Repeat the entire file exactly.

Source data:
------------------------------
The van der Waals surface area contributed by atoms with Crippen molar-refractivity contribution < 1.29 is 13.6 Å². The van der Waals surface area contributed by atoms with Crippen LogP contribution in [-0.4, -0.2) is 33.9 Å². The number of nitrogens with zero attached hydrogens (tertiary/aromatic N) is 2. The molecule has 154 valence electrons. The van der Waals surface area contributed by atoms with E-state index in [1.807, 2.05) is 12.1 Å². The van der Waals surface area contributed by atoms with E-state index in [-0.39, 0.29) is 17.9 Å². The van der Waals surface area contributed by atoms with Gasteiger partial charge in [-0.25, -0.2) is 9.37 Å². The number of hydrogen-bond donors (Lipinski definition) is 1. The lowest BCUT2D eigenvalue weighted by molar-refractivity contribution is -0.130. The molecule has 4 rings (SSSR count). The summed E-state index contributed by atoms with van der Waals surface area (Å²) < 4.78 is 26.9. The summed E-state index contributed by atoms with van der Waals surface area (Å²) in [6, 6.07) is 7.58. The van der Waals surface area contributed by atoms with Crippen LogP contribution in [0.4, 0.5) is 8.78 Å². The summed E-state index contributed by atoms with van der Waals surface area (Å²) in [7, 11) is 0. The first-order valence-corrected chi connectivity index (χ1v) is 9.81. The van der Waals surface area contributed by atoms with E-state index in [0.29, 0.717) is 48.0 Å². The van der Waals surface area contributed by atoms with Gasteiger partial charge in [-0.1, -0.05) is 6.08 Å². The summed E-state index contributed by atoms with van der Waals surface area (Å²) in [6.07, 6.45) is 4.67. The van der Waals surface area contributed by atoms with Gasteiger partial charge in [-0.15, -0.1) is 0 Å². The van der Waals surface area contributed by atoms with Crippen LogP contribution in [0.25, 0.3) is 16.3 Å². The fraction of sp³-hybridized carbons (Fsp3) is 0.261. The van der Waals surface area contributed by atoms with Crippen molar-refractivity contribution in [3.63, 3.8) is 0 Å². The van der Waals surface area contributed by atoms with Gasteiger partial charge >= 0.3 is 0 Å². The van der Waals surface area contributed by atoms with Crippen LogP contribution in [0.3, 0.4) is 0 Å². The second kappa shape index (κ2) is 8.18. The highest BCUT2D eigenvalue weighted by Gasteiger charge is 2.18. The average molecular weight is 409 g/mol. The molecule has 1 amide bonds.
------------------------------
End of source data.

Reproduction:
The van der Waals surface area contributed by atoms with Crippen molar-refractivity contribution < 1.29 is 13.6 Å². The van der Waals surface area contributed by atoms with Crippen LogP contribution in [-0.4, -0.2) is 33.9 Å². The number of nitrogens with zero attached hydrogens (tertiary/aromatic N) is 2. The molecule has 154 valence electrons. The van der Waals surface area contributed by atoms with E-state index in [1.807, 2.05) is 12.1 Å². The van der Waals surface area contributed by atoms with E-state index in [-0.39, 0.29) is 17.9 Å². The van der Waals surface area contributed by atoms with Gasteiger partial charge in [-0.25, -0.2) is 9.37 Å². The number of hydrogen-bond donors (Lipinski definition) is 1. The lowest BCUT2D eigenvalue weighted by molar-refractivity contribution is -0.130. The molecule has 4 rings (SSSR count). The summed E-state index contributed by atoms with van der Waals surface area (Å²) < 4.78 is 26.9. The summed E-state index contributed by atoms with van der Waals surface area (Å²) in [6, 6.07) is 7.58. The van der Waals surface area contributed by atoms with Crippen LogP contribution in [0.4, 0.5) is 8.78 Å². The summed E-state index contributed by atoms with van der Waals surface area (Å²) in [7, 11) is 0. The first-order valence-corrected chi connectivity index (χ1v) is 9.81. The van der Waals surface area contributed by atoms with E-state index in [0.29, 0.717) is 48.0 Å². The van der Waals surface area contributed by atoms with Gasteiger partial charge in [-0.1, -0.05) is 6.08 Å². The summed E-state index contributed by atoms with van der Waals surface area (Å²) in [6.07, 6.45) is 4.67. The van der Waals surface area contributed by atoms with Gasteiger partial charge in [-0.15, -0.1) is 0 Å². The van der Waals surface area contributed by atoms with Crippen LogP contribution in [0.25, 0.3) is 16.3 Å². The fraction of sp³-hybridized carbons (Fsp3) is 0.261. The van der Waals surface area contributed by atoms with Crippen molar-refractivity contribution in [3.63, 3.8) is 0 Å². The van der Waals surface area contributed by atoms with Gasteiger partial charge >= 0.3 is 0 Å². The van der Waals surface area contributed by atoms with Crippen LogP contribution in [0.3, 0.4) is 0 Å². The second kappa shape index (κ2) is 8.18. The highest BCUT2D eigenvalue weighted by Gasteiger charge is 2.18. The average molecular weight is 409 g/mol. The molecule has 1 amide bonds.